The best way to derive a representative test is to create a specification matrix (also known as a test blueprint). This is used to distribute the test questions across the main topics and across the requisite level (knowledge, understanding, skills). This specification table serves both as a guideline and as a source of inspiration when developing the questions.

There should be a sufficiently large number of questions and assignments to rule out lucky guesses (reliability). As a guide, you can assume that a closed-ended test consisting of questions with a choice of four possible answers must contain a minimum of forty questions (this allows an acceptable level of reliability (> 0.80) to be achieved). If the questions used contain just three alternatives then at least sixty questions are required, while a test using two-choice questions must contain at least eighty questions. This is a general guideline; if a test relates to about 1500 pages of reading material then forty four-choice questions will not usually be sufficient to give a good reflection of the total quantity of subject matter involved. In practice, the number of questions involved is usually determined by the time available for the test.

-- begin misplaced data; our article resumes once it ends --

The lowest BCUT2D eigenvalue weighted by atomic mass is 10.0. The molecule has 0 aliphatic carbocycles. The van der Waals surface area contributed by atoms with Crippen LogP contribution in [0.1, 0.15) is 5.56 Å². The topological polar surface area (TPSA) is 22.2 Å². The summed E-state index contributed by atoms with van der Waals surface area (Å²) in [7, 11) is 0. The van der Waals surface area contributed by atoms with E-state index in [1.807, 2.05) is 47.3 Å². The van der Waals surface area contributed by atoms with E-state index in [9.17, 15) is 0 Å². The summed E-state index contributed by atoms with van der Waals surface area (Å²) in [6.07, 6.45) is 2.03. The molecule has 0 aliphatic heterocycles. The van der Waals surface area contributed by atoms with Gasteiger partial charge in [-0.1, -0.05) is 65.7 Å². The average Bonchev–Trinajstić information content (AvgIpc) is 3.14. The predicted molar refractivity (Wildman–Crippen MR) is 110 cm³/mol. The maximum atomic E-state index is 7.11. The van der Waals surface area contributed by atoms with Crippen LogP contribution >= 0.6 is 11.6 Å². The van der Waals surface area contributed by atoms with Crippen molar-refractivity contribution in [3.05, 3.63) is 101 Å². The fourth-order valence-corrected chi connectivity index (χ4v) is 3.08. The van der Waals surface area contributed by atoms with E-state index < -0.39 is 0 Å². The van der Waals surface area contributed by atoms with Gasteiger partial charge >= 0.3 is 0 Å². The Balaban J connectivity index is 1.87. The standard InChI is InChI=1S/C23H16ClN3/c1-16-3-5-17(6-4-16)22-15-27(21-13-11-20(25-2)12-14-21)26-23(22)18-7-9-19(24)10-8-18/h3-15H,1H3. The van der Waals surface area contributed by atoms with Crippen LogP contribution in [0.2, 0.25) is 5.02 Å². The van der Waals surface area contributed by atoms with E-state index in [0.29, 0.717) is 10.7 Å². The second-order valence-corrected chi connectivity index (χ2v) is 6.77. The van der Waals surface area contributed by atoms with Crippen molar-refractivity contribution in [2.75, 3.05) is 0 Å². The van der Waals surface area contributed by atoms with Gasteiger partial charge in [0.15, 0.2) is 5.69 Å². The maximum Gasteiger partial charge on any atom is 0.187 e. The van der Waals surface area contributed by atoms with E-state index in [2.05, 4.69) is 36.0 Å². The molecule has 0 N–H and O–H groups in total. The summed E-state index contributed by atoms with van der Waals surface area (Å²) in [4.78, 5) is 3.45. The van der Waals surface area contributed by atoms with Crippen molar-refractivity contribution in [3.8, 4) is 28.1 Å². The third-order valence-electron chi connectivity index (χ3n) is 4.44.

The larger the number of answers to each question, the smaller the chance of a lucky guess (and the more accurate the impression of a student’s knowledge). However, it is not possible to think up an infinite number of plausible alternative answers. Another disadvantage of a large number of alternatives is that the reading time increases proportionally (which means that your test will contain fewer questions). Multiple choice questions offering three alternative answers are recommended.

Composing multiple-choice questions

When composing a multiple-choice question, it is best to use the following procedure:

1.

First formulate the stem. The stem consists of a clear question or formulation of the problem, and sets out the context of the question.

2.

Next, formulate the scoring key. This indicates the correct answer in the list of options.

3.

Finally, formulate the distractors. These are the incorrect answers in the list of options.

Consider the following aspects when formulating a question:

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Ideally, the stem should be formulated in positive terms, if not then highlight the NEGATIVE parts of the question.